Can Investing in IAM Save My Institution Money?

While the country as a whole has had more than seven years of recovery time since the Great Recession, many government agencies and institutions still find themselves struggling to fully mend. Across the U.S., many are still working to do more with less—a reality that is particularly true in public colleges and universities.

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Enterprise Password Management: Mandatory Changes Out and MFA In

In enterprises around the globe, it’s becoming increasingly clear that implementing mandatory password changes is no longer considered best practice for securing key systems and data.

Of course, we’ve long known that passwords are a weak link in the security chain. Eighty percent of hacking-related breaches in 2017 leveraged either stolen passwords and/or weak or guessable passwords, according to the latest Verizon Data Breach Investigations Report.

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Why Most Identity Management Software Can’t Handle Transient Users at Scale


While every business faces some level of transience in its operations—namely employee or customer churn—community colleges, by the nature of their business, face the issue on a massive scale. For example, At Lone Star College, the nation’s third-largest higher-education system, up to 40 percent of the schools’ 100,000 students are transient users.

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Single Sign-On vs. Full-Featured IAM Systems: Which Is Right for You?


When we engage with a new IT team and ask how they are currently managing user identities and access, more often than not, they simply point to a single sign-on (SSO) portal. This inevitably prompts a clarifying discussion around the meaning of SSO.

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The Many Flavors of IDaaS: Choosing the Right One for Your Organization


In previous installments of this series, we discussed the emergence of Identity as a Service (IDaaS) and the benefits it offers. We also cleared up some of the most common misconceptions surrounding IDaaS. Now that you have a better understanding of the technology and its potential, let’s examine the most common IDaaS models, so that you can choose the right one for your organization.

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The 2 Most Common IDaaS Misperceptions


In our last post, we discussed some of the most compelling reasons for adopting identity and access management (IAM) in the cloud. Like most other cloud services, identity as a service (IDaaS) offers cost-effective, high availability and affordable scalability. However, as you consider the possibility of moving from your legacy, on-premises IAM system to the cloud, it’s vital that you begin with a clear understanding of common misperceptions that haunt the emerging IDaaS market; here are the two biggest ones:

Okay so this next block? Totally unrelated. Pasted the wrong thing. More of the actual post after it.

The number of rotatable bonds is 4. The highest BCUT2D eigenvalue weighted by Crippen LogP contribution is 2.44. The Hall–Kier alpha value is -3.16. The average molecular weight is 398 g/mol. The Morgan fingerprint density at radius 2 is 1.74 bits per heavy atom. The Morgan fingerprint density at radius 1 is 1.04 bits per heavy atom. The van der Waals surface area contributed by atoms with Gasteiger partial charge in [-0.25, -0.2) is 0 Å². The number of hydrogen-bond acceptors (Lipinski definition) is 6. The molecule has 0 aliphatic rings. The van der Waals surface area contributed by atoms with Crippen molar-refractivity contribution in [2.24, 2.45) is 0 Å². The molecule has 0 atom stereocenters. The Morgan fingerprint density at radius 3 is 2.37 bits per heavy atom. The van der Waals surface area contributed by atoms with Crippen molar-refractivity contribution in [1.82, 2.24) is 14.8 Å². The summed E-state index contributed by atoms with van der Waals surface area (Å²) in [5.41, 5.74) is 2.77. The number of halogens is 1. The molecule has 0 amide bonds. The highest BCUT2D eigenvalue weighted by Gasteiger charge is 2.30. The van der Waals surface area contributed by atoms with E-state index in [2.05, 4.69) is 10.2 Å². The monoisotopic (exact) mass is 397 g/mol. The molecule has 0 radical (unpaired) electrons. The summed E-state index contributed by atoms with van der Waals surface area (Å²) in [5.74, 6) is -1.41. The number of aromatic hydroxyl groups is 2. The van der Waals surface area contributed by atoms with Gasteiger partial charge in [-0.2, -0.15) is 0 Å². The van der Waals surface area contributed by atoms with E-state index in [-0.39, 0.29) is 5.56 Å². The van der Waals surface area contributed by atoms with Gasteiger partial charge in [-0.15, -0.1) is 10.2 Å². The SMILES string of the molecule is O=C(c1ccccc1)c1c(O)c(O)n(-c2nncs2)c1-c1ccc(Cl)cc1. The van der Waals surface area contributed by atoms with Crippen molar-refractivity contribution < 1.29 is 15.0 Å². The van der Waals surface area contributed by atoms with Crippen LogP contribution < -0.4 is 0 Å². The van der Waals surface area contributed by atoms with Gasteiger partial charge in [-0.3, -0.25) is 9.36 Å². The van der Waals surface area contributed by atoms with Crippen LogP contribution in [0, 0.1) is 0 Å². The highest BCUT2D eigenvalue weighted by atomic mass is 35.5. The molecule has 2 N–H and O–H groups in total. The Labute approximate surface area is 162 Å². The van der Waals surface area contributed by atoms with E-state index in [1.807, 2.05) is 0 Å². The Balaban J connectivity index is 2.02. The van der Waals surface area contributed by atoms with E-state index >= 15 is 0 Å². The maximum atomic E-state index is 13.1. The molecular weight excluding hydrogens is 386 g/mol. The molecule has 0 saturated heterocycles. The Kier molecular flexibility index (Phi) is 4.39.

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Single Sign-On vs Reduced Sign-On - IAM Explained


Whenever I am involved in the initial discovery phase of an Identity and Access Management (IAM) project, the term Single Sign-On (SSO) always comes up. SSO is often desired or a hard requirement of customers, which inevitably prompts a clarification discussion around just exactly what SSO means to them.


The customer’s definition of SSO is usually something along the lines of “customers have one set of login credentials for all of their web applications instead of a different set for each.” For example, a single “scarter” account and password can get me access to Salesforce and Google Apps versus having a separate “scarter1” account for Salesforce and then an “scarter2” account for Google Apps.  

However, this interpretation of what SSO means is actually only half correct.

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5 IAM Metrics That Every Retail Organization Should Be Tracking

The easiest way to show success is through tangible measurement. When you roll out a new project or implement a new system, you can say that you think it’s working, but without evidence, you really can’t be sure. That is why metrics are so important to a business. Metrics enable an organization to know if productivity is up or if costs are down. They can also measure whether security has improved and identify opportunities to enhance processes. These reasons are precisely why it is so crucial to track identity and access management (IAM) metrics.

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Why Most Enterprise Password Management Policies Fail

From the massive Target data breach in 2013 to the Wendy's, UC Berkeley, IRS, and U.S. Department of Justice breaches of 2015 and 2016, today's enterprise exists in a security minefield in which a single misstep could lead to a massive breach and public blowout. As IT departments shutter and make sure to shore up their perimeter security, unfortunately, many overlook the fact that it was actually legitimate user credentials that were used in most 2016 data breaches, with some 63% being the result of weak, default, or stolen passwords, according to the new Verizon Data Breach Investigations Report (DBIR). These results drive home the point that passwords are the weakest link in the security chain and malicious intruders know it.

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Don't Stop at Single Sign On

There is no doubt that single sign-on (SSO) capabilities are an important part of any identity and access management (IAM) solution. SSO reduces user frustrations by eliminating the need to keep a list of separate login credentials for individual applications and lowers support costs by helping to reduce the amount of time IT spends addressing login issues and resetting forgotten passwords. Single sign-on can also be utilized for documenting user account activity.

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